“It’s Going to Get Harder for Merkel”

(…..) German media commentators say the defeat is largely attributable to weakness of CDU’s candidate for state governor, Environment Minister Norbert Röttgen, and that Merkel will be much harder to defeat in the 2013 general election. But they also say the result is likely to make left-wing opposition to her far more confrontational and less ready to compromise on upcoming issues such as the ratification of fiscal pact, for which Merkel needs a two-thirds majority in parliament. Invigorated by their new-found strength, the Social Democrats and Greens are likely to demand concessions in return for supporting the pact that would enshrine budget discipline into the constitutions of 25 of the EU’s 27 member states. The pact is central to Merkel’s increasingly unpopular strategy for tackling European debt crisis and saving the euro. Even if the NRW vote wasn’t a referendum on austerity policy, it does indicate Merkel’s conservatives are failing to convince voters with their austerity mantra. Cutting state’s debt was a central plank of Röttgen’s unsuccessful campaign. The debacle in NRW comes ahead of Tuesday’s visit to Berlin by Hollande, who is expected to urge Angela Merkel to shift away from austerity and place more emphasis on growth-oriented measures in Europe. Other countries like Italy also want Merkel to take a more balanced approach to the debt crisis. Conservative Die Welt writes: “The FDP has managed its second resurrection in a week after their success in Schleswig-Holstein. The crucial question is whether it will attribute this to its recent distancing from the CDU and, if yes, whether it will test its new-found confidence in Berlin. In this case there would be serious conflicts … (and) the chancellor could suddenly seem pretty lonely. The earth is starting to tremble under Angela Merkel. SPD now thinks its alliance with the Greens will march to victory in the 2013 general election. Its optimism is unfounded. Hannelore Kraft remained under 40% against a weak opponent in a state that has long been an SPD bastion, and Greens barely gained any ground. Red-Green is back in power thanks to Röttgen’s weakness. Angela Merkel is an opponent of an altogether different calibre.” Business daily Financial Times Deutschland writes: “It’s going to get harder for Angela Merkel. Even if election in North Rhine-Westphalia wasn’t a vote against Merkel’s austerity policy: Röttgen’s defeat is now also the chancellor’s problem. She has rarely gotten more heavily involved in a state election campaign. Since 2009, Merkel’s party has failed in 9 out of 11 elections to get a state governor elected. When regional bastions crumble, the power in Berlin does as well”. “On a nationwide level, conservatives won’t be as easy to beat as in NRW. But for the rest of her current term, Merkel faces a confrontational SPD bent on showing a distinct profile. That is why fiscal pact, which requires a two-thirds majority, will be a tough piece of work” (…..)

Link: http://www.spiegel.de/international/germany/the-response-to-cdu-defeat-in-the-north-rhine-westphalia-election-a-833003.html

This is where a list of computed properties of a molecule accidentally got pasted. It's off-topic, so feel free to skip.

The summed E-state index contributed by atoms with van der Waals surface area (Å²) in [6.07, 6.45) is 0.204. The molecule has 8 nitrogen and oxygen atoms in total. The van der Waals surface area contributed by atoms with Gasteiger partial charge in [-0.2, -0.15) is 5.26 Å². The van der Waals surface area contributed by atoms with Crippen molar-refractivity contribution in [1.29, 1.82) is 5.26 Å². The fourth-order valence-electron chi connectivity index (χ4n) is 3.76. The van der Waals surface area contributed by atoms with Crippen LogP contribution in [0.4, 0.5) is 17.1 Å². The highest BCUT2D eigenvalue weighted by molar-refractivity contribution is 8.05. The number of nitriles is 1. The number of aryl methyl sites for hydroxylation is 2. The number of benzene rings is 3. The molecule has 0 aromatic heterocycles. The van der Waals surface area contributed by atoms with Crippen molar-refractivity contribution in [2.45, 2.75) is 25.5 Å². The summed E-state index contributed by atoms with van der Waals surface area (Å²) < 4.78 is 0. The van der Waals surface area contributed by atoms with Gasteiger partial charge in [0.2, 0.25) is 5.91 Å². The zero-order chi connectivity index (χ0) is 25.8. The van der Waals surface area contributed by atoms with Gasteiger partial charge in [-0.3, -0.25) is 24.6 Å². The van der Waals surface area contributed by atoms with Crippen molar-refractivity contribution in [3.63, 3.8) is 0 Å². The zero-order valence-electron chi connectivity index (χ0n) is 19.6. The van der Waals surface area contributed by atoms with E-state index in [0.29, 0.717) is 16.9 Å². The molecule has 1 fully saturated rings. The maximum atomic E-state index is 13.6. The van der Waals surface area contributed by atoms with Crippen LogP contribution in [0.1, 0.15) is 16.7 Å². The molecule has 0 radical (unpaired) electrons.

Acerca de ignaciocovelo
Consultor Internacional

One Response to “It’s Going to Get Harder for Merkel”

  1. All eyes will be on Berlin this afternoon, as Angela Merkel and François Hollande meet for the first time with the ostensible goal of thrashing out their differences over the solution to the eurozone’s problems. The meeting is billed as a showdown between the fundamentally opposing world views of austerity and growth, the outcome of which might either save the single currency or hasten its demise. The reality, however, is both more prosaic and more alarming. For all the rhetoric about his leading an anti-austerity backlash, Mr Hollande’s divergences from Ms Merkel are largely a matter of emphasis. The German Chancellor favours structural measures, such as labour market reforms, to boost Europe’s flagging growth; her newly elected French counterpart speaks warmly of EU-wide “project bonds” to finance stimulatory infrastructure investment. In fact, Europe needs both. And the most likely outcome of today’s meeting is a diplomatic fudge. Meanwhile, both leaders continue to dodge the reality of what they must do. For all the anti-austerity rhetoric, Mr Hollande has only tweaked his predecessor’s deficit-reduction targets. But he has shied away from mentioning any of the reforms that will be necessary to meet them. Similarly, the German Chancellor remains implacably committed to austerity as the only solution, although her Finance Minister has, at least, hinted that Germany could tolerate the higher inflation needed to boost growth across the eurozone. So pronounced a lack of leadership at the heart of Europe is troubling enough. Worse still, the future of the single currency is rapidly being decided elsewhere. At the general election on 6 May, Greek voters took the opportunity to register their disgust at the political class that, by its squandering and pandering, led Greece into a debt crisis that has slashed the economy by nearly a fifth and shows little sign of abating. The result was so splintered that it has proved impossible for any party to form a government and another election, in four weeks’ time, is increasingly likely. What is not certain is whether the result will be any different. And with siren voices from the political extremes promising an end to biting austerity, it is not certain that Greek voters are aware of the magnitude of their choice (…..)



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